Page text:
When it is time to get your wilderness chef on. Pack your camp stove, fuel, cookset, mug, bowl, cutlery, and anything else you need to cook up a meal in this module (except the food itself).

This will typically be one of the heavier subloads in the bag, so take care that the container is sturdy and you pack it near the middle bottom of the bag.

Food Module

For a modular BOB, I am a big fan of stocking up on light, compact foodstuffs for calorie sustainment. I’ll leave out MREs entirely unless they are broken down and I am picking and choosing components.

I like freeze-dried pouches, granola and energy bars, energy gels, jerky and other foodstuffs that stack well and hold up against rough handling.

Any food item with packaging that is rigid or large and tough to cram into a subload container gets cut. I want every cubic centimeter of this one filled with calories.

gun cleaning kit

Firearm Support Module

In this module I will pack an assortment of things that will l keep my gun making noise when I want it to. Inside I will include spare ammunition, a very compact cleaning kit and oil bottle, a few essential spare parts and springs, batteries for optics and nothing more.

The idea is I can replenish my magazines or fixed ammo supply and give the gun a little PMI at the same time.

Shelter Module

Everything I need to whip up a place to sleep or just raise my core temperature. Inside this module I keep a pair of space blankets, hand warmers, a heavy duty tarp, strong cordage, 55 gallon drum liners, and thick plastic sheeting.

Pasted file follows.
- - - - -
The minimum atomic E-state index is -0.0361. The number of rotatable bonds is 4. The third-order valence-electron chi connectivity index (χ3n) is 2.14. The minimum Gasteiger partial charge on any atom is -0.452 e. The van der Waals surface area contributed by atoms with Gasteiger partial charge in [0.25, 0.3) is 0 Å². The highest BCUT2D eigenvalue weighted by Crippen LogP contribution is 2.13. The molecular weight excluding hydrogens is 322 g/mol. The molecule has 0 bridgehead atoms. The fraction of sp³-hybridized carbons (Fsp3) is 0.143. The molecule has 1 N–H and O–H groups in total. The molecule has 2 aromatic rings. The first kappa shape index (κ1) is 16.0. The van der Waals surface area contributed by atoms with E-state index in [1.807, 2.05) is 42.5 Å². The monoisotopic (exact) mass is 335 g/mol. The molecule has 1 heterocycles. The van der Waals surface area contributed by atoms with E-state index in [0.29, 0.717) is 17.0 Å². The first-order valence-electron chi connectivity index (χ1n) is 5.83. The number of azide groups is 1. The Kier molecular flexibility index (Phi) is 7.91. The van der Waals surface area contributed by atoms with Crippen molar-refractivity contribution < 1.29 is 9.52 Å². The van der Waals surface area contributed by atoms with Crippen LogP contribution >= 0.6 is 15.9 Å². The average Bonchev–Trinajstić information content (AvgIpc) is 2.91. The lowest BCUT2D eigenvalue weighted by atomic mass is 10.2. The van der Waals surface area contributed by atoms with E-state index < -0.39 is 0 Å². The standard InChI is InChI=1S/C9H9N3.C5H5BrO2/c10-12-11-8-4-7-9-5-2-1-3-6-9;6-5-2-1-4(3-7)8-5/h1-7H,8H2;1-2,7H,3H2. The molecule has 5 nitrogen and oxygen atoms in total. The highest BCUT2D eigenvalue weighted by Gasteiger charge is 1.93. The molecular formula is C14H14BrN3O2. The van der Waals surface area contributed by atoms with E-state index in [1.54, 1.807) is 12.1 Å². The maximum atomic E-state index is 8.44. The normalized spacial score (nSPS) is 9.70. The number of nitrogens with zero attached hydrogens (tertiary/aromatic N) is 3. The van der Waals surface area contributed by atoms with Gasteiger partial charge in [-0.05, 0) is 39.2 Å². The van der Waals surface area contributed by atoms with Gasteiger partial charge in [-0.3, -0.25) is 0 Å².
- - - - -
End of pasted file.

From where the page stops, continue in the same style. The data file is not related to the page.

If you use or desire a flyweight tent, bivy or sleeping bag, you can use the stuff sack from any of them to accommodate your other items to keep with the modular nature of the BOB.

Fire and Water Module

I bundle these groups together as the typically small nature of the tools makes them a good fit to go together. Inside will be a Sawyer Mini water filter, water purification tablets, storm matches, a spare lighter, a ferro rod and my tinder box.

Some people may want these separate for whatever reason, and that’s fine, but you’ll end up with two tiny pouches instead of one small one. Don’t forget to keep at least one fire staring method on your first-line gear. I use a lighter.

Admin Module

All the things I need to access regularly to get where I am going or solve my most common bug-out problems. In this pouch I will keep a spare flashlight and headlamp, a few batteries, my maps, compass (keep a button compass on your first line in your survival essentials kit) whistle and a couple of chemlights.

This is another great candidate to keep within easy reach on the outside of your pack or even on a strap or waist belt.

What Pouches Should I Choose for my Modules?

The choices are endless, and boil down to preference and how much you desire to hook stuff to the outside of your bag. Note that I am generally against “gypsy packing” where you hang all kinds of crap from every available attachment point on the outside of a bag.

This does nothing except unbalance you, increase the snag hazard presented by the pack and make more noise. You generally want to keep everything packed down snug and tight inside the bag, but a few things make sense to keep readily to hand, like the med and admin modules I mentioned above.

If you desire to attach your modules to the outside of your pack, you’ll need an attachment system, and preferably one that allows you to quickly detach and reattach at will.

MALICE clips, fastex buckles and carabiners are all options, as is MOLLE style straps that can be threaded and released quickly. Whatever method you select, choose with an eye toward durability and reliability vs. speed of attachment or release.

a green MOLLE backpack
a green MOLLE backpack